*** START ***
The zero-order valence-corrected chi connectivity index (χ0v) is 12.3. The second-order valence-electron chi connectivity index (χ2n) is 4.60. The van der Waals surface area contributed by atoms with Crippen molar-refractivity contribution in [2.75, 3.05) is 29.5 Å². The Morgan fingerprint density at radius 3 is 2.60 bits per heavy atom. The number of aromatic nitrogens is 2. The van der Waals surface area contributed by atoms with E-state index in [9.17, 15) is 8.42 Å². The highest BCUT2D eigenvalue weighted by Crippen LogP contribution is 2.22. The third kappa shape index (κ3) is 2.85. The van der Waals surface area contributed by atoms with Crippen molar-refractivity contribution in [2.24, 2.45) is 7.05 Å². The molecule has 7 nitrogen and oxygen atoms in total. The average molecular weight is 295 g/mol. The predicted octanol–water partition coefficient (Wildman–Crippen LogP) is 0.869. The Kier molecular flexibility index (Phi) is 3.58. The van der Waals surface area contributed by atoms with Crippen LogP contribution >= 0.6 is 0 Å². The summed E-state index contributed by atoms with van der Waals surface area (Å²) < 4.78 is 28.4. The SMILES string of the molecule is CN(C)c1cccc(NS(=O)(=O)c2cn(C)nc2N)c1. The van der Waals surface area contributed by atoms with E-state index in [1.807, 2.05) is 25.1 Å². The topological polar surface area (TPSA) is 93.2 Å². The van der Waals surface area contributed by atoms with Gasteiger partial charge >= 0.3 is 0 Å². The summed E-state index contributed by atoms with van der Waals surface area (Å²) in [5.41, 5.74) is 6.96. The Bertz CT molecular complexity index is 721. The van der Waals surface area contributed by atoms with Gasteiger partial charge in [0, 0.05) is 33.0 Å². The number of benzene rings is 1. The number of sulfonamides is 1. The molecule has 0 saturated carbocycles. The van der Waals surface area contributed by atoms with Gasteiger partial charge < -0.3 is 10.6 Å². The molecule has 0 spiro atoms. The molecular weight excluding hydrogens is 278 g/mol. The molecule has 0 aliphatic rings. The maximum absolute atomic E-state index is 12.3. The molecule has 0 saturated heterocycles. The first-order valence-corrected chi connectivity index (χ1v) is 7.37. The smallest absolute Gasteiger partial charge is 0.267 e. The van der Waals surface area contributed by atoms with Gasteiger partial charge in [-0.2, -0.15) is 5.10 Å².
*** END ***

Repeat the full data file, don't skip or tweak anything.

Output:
The zero-order valence-corrected chi connectivity index (χ0v) is 12.3. The second-order valence-electron chi connectivity index (χ2n) is 4.60. The van der Waals surface area contributed by atoms with Crippen molar-refractivity contribution in [2.75, 3.05) is 29.5 Å². The Morgan fingerprint density at radius 3 is 2.60 bits per heavy atom. The number of aromatic nitrogens is 2. The van der Waals surface area contributed by atoms with E-state index in [9.17, 15) is 8.42 Å². The highest BCUT2D eigenvalue weighted by Crippen LogP contribution is 2.22. The third kappa shape index (κ3) is 2.85. The van der Waals surface area contributed by atoms with Crippen molar-refractivity contribution in [2.24, 2.45) is 7.05 Å². The molecule has 7 nitrogen and oxygen atoms in total. The average molecular weight is 295 g/mol. The predicted octanol–water partition coefficient (Wildman–Crippen LogP) is 0.869. The Kier molecular flexibility index (Phi) is 3.58. The van der Waals surface area contributed by atoms with Crippen LogP contribution >= 0.6 is 0 Å². The summed E-state index contributed by atoms with van der Waals surface area (Å²) < 4.78 is 28.4. The SMILES string of the molecule is CN(C)c1cccc(NS(=O)(=O)c2cn(C)nc2N)c1. The van der Waals surface area contributed by atoms with E-state index in [1.807, 2.05) is 25.1 Å². The topological polar surface area (TPSA) is 93.2 Å². The van der Waals surface area contributed by atoms with Gasteiger partial charge >= 0.3 is 0 Å². The summed E-state index contributed by atoms with van der Waals surface area (Å²) in [5.41, 5.74) is 6.96. The Bertz CT molecular complexity index is 721. The van der Waals surface area contributed by atoms with Gasteiger partial charge in [0, 0.05) is 33.0 Å². The number of benzene rings is 1. The number of sulfonamides is 1. The molecule has 0 saturated carbocycles. The van der Waals surface area contributed by atoms with Gasteiger partial charge < -0.3 is 10.6 Å². The molecule has 0 spiro atoms. The molecular weight excluding hydrogens is 278 g/mol. The molecule has 0 aliphatic rings. The maximum absolute atomic E-state index is 12.3. The molecule has 0 saturated heterocycles. The first-order valence-corrected chi connectivity index (χ1v) is 7.37. The smallest absolute Gasteiger partial charge is 0.267 e. The van der Waals surface area contributed by atoms with Gasteiger partial charge in [-0.2, -0.15) is 5.10 Å².